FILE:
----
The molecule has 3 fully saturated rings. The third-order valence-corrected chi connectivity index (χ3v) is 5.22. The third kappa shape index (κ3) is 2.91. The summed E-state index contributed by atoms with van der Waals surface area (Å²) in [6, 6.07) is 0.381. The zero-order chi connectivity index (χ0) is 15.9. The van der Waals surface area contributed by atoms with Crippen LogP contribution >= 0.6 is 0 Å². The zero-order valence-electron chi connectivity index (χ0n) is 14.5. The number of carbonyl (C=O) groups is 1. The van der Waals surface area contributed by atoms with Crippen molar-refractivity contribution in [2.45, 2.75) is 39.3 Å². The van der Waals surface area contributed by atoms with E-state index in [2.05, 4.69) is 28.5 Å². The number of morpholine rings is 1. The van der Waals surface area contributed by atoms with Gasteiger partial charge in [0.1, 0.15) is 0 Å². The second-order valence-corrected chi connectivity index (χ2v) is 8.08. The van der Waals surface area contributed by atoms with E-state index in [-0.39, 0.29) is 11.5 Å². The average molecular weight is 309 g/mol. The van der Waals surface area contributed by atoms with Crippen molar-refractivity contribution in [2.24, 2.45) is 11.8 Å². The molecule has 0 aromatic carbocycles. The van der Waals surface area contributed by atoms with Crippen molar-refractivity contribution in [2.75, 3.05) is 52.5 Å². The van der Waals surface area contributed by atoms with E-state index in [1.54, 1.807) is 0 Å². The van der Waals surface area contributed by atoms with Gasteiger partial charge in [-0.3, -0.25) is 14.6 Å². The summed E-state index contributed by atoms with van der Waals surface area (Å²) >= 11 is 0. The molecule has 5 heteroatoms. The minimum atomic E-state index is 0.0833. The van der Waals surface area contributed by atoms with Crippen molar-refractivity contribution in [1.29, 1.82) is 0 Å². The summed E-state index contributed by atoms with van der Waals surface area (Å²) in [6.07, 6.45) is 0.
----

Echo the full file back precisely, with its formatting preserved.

The molecule has 3 fully saturated rings. The third-order valence-corrected chi connectivity index (χ3v) is 5.22. The third kappa shape index (κ3) is 2.91. The summed E-state index contributed by atoms with van der Waals surface area (Å²) in [6, 6.07) is 0.381. The zero-order chi connectivity index (χ0) is 15.9. The van der Waals surface area contributed by atoms with Crippen LogP contribution >= 0.6 is 0 Å². The zero-order valence-electron chi connectivity index (χ0n) is 14.5. The number of carbonyl (C=O) groups is 1. The van der Waals surface area contributed by atoms with Crippen molar-refractivity contribution in [2.45, 2.75) is 39.3 Å². The van der Waals surface area contributed by atoms with E-state index in [2.05, 4.69) is 28.5 Å². The number of morpholine rings is 1. The van der Waals surface area contributed by atoms with Gasteiger partial charge in [0.1, 0.15) is 0 Å². The second-order valence-corrected chi connectivity index (χ2v) is 8.08. The van der Waals surface area contributed by atoms with E-state index in [-0.39, 0.29) is 11.5 Å². The average molecular weight is 309 g/mol. The van der Waals surface area contributed by atoms with Crippen molar-refractivity contribution in [2.24, 2.45) is 11.8 Å². The molecule has 0 aromatic carbocycles. The van der Waals surface area contributed by atoms with Crippen molar-refractivity contribution in [2.75, 3.05) is 52.5 Å². The van der Waals surface area contributed by atoms with E-state index in [1.54, 1.807) is 0 Å². The van der Waals surface area contributed by atoms with Gasteiger partial charge in [-0.3, -0.25) is 14.6 Å². The summed E-state index contributed by atoms with van der Waals surface area (Å²) >= 11 is 0. The molecule has 5 heteroatoms. The minimum atomic E-state index is 0.0833. The van der Waals surface area contributed by atoms with Crippen molar-refractivity contribution in [1.29, 1.82) is 0 Å². The summed E-state index contributed by atoms with van der Waals surface area (Å²) in [6.07, 6.45) is 0.